2. Teach disabled Artists entrepreneurial skills such as online marketing, sales, customer service, and administration skills
3. Provide transportation or transportation grants and/ or funding to Artists who need assistance when exhibiting or training
4. Make your building more accessible by purchasing ramps/ and keeping studio furniture to a minimum to allow for wheelchairs to move throughout the building without needing staff assistance. Small things like the weight of a door, and how difficult it is to open can be the one thing that keeps people with disabilities out of your building.
5. Have your gallery staff trained to assist those with intellectual or physical disabilities to make the exhibit more welcoming and interactive.
6. For individuals with sensory challenges who are either the artists exhibiting or a guest at an exhibit, try to learn how to incorporate sensory objects, lighting, and sound into production elements of the show. For exhibits that are simply a walk by and take a look feel, that may or may not be an environment that a person with an intellectual disability could enjoy.
I want my art to be as inclusive as possible to guests, including those with an intellectual or physical disability. I have found it challenging to find traditional galleries accommodating, so most of the time I rent a theatre or an empty room that I can adapt to make more accessible for my audience. Typically when I call to book a venue I have found alot of galleries have not put much thought into the above, so I am not always able to hold my own exhibits as much as I would like too.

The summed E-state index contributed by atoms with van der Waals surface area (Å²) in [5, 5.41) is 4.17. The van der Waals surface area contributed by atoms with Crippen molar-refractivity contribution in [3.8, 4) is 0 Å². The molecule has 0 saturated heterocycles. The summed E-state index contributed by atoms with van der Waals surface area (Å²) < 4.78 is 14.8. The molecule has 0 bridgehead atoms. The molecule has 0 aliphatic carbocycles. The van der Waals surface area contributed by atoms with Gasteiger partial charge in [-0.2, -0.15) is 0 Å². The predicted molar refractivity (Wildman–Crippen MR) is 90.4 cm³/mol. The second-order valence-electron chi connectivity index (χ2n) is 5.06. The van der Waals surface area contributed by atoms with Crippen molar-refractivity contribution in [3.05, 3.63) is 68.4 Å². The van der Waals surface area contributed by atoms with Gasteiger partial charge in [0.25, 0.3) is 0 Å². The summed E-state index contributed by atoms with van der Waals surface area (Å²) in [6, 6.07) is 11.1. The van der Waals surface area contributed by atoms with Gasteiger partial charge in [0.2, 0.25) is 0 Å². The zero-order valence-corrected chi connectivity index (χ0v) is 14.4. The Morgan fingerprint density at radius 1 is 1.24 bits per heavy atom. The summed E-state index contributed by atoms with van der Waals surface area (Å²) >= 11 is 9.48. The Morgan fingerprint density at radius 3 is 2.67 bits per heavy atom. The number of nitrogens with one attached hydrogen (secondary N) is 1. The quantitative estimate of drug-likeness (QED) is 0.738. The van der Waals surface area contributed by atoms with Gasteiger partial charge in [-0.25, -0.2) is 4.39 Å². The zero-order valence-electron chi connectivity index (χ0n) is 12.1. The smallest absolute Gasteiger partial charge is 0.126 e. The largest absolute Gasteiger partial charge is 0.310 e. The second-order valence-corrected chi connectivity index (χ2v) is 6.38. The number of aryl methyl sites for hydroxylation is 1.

I purposefully make my paintings with gel mediums, and elements of scuplture in acrylic so that guests who are blind or who learn from touch can touch my art. I KNOW! OH MY GOSH! THATS THE ULTIMATE NO, NO!!!! If you think about it......how else would they get to experience my work? I have several layers of varnish on my pieces, and they do not get touched every day so to me, it is worth it.
I am not asking you to let anyone touch any artists work. All I am saying is that it is not just disabled artists that we need to accommodate, but disabled guests. Lets work together to make this happen shall we?